By Dmitry Badiarov, independent contributor to the Diplomat magazine
Russian-born violinist Sergey Malov, known for his mastery of three instruments, namely the violin, the viola and the recently rediscovered violoncello da spalla, gave a truly impressive performance at Concertgebouw in Amsterdam on July 23, where he played with the Concertgebouw’s frequent guest, the Akademie für Alte Musik Berlin, led by Bernhard Forck.
Before the concert, the artists and audience stood for one minute of silence in memory of the victims of flight MH17.
The program included a concerto by Unico Wilhelm van Wassenaer, the cello concerto in D by the Neapolitan Leonardo Leo, the Brandenburg Concerto No.3 and Orchestra Suite No. 2 by Johann Sebastian Bach, and the violin concerto in B by Giuseppe Tartini. Malov performed both as violinist and cellist. In the opening Wassenaer concerto Malov and Forck offered beautiful and powerful solo parts on the violin. Sergey Malov performed Leo’s cello concerto with breathtaking virtuosity on the shoulder-held violoncello da spalla, an instrument much in use in the 18th century. One of Malov’s assets is his fluency in a broad range of musical styles, from the Baroque to contemporary music and even jazz, and connoisseurs knew that some improvisation was to be expected. But the audience were given to hear something that went far beyond their expectations as Malov treated them to a dazzling abundance of ornamentations and cadenze improvised ex tempore. His magnificent cadenza in the Tartini violin concerto in B deserves a description of its own, not only because of its impressive length, but because of its great wealth of musical invention – all of it perfectly true to the style of the concerto. At the same time, Malov suprised connoisseurs among the audience with a display of entirely innovative bowing techniques. He also allowed himself a musical pleasantry by inserting several improvised passages from the cadenza into the following orchestral reprise.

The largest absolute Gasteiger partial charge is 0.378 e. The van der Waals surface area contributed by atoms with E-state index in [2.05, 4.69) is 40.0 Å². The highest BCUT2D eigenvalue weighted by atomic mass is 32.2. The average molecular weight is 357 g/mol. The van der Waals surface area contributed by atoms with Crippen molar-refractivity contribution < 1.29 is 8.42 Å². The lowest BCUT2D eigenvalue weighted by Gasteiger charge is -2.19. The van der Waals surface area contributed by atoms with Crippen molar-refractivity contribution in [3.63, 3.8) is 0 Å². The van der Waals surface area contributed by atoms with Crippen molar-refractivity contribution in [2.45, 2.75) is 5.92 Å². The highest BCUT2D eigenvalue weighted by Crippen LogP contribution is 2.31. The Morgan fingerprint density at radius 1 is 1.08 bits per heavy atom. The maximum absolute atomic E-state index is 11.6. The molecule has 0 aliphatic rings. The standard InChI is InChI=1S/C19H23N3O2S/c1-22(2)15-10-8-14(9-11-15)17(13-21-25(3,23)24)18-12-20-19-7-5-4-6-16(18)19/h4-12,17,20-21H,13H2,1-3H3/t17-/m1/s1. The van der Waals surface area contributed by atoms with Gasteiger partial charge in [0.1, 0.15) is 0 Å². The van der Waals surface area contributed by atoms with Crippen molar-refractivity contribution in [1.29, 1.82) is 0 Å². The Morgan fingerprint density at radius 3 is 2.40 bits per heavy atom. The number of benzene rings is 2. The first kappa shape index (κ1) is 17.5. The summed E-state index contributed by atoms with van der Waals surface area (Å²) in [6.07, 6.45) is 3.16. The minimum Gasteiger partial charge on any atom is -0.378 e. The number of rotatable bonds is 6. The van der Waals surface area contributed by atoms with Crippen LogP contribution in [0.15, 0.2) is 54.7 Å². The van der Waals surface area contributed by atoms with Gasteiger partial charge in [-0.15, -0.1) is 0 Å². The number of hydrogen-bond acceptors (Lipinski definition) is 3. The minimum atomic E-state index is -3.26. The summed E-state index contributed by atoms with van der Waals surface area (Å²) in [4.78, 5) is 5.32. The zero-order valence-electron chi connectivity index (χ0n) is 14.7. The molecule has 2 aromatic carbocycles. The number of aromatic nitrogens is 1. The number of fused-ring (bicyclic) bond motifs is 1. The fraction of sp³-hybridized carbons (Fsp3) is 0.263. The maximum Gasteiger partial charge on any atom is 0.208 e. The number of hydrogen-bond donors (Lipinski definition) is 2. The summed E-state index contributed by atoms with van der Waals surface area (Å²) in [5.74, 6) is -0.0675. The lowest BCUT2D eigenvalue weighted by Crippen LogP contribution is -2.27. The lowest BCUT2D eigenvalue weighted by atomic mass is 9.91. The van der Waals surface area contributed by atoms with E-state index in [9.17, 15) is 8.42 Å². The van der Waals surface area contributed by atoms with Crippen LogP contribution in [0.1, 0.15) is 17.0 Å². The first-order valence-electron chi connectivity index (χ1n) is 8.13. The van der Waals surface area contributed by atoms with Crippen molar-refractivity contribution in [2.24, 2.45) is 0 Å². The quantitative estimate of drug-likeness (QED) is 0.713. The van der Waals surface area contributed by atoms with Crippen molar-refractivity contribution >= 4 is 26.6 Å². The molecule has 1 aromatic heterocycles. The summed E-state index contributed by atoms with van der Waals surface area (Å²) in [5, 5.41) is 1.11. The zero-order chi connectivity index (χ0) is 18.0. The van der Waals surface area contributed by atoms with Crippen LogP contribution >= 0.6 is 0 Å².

Sergey Malov has been invited to play concertos on both the violin and the viola by the London Philharmonic, the Tokyo Philharmonic and the St. Petersburg Philharmonic, the Symphonieorchester des Bayerischen Rundfunks in Munich, the Camerata Salzburg and the Mozarteum Orchester Salzburg. The Akademie für Alte Musik Berlin (AKAMUS) chose Malov as their soloist for a programe of Italian concertos for the violin and the violoncello da spalla at to be performed at the Berlin Philharmonic Hall on 15 November 2013. Malov’s Baroque instrument collection consists of a violoncello da spalla and a baroque violin built by luthier Dmitry Badiarov (2011 and 2013, The Hague) and at this moment he is working on the modern violin for him. On September 5 Malov gave a recital with pianist Florian Birsak at the Festival Oude Muziek in Utrecht. Their performance was more than noteworthy indeed.